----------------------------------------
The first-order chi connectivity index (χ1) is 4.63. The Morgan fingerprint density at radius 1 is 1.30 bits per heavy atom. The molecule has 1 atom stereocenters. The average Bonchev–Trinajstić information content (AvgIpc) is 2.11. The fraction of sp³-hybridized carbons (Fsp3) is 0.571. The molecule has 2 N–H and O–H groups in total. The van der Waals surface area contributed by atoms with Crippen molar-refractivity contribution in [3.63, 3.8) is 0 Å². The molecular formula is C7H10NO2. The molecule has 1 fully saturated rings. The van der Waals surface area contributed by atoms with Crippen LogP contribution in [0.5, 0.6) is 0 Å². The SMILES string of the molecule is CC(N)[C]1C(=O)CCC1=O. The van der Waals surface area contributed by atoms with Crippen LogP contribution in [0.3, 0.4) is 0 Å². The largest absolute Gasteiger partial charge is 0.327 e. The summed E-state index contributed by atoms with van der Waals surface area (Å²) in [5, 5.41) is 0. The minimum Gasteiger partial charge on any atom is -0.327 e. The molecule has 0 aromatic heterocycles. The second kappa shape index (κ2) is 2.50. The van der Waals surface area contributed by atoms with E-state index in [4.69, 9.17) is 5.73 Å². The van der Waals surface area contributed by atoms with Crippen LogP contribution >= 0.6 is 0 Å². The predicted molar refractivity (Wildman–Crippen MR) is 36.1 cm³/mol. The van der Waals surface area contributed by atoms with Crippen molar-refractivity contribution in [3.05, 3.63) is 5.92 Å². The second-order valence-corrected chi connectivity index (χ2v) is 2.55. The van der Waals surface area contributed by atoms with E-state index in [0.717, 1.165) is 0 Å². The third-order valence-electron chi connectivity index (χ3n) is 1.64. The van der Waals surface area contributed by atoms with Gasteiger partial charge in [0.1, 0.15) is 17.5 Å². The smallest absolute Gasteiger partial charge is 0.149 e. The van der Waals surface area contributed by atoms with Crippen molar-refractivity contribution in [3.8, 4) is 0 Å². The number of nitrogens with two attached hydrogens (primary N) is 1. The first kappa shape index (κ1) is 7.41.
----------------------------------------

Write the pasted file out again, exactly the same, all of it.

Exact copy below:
The first-order chi connectivity index (χ1) is 4.63. The Morgan fingerprint density at radius 1 is 1.30 bits per heavy atom. The molecule has 1 atom stereocenters. The average Bonchev–Trinajstić information content (AvgIpc) is 2.11. The fraction of sp³-hybridized carbons (Fsp3) is 0.571. The molecule has 2 N–H and O–H groups in total. The van der Waals surface area contributed by atoms with Crippen molar-refractivity contribution in [3.63, 3.8) is 0 Å². The molecular formula is C7H10NO2. The molecule has 1 fully saturated rings. The van der Waals surface area contributed by atoms with Crippen LogP contribution in [0.5, 0.6) is 0 Å². The SMILES string of the molecule is CC(N)[C]1C(=O)CCC1=O. The van der Waals surface area contributed by atoms with Crippen LogP contribution in [0.3, 0.4) is 0 Å². The largest absolute Gasteiger partial charge is 0.327 e. The summed E-state index contributed by atoms with van der Waals surface area (Å²) in [5, 5.41) is 0. The minimum Gasteiger partial charge on any atom is -0.327 e. The molecule has 0 aromatic heterocycles. The second kappa shape index (κ2) is 2.50. The van der Waals surface area contributed by atoms with E-state index in [4.69, 9.17) is 5.73 Å². The van der Waals surface area contributed by atoms with Crippen LogP contribution >= 0.6 is 0 Å². The predicted molar refractivity (Wildman–Crippen MR) is 36.1 cm³/mol. The van der Waals surface area contributed by atoms with Crippen molar-refractivity contribution in [3.05, 3.63) is 5.92 Å². The second-order valence-corrected chi connectivity index (χ2v) is 2.55. The van der Waals surface area contributed by atoms with E-state index in [0.717, 1.165) is 0 Å². The third-order valence-electron chi connectivity index (χ3n) is 1.64. The van der Waals surface area contributed by atoms with Gasteiger partial charge in [0.1, 0.15) is 17.5 Å². The smallest absolute Gasteiger partial charge is 0.149 e. The van der Waals surface area contributed by atoms with Crippen molar-refractivity contribution in [3.8, 4) is 0 Å². The number of nitrogens with two attached hydrogens (primary N) is 1. The first kappa shape index (κ1) is 7.41.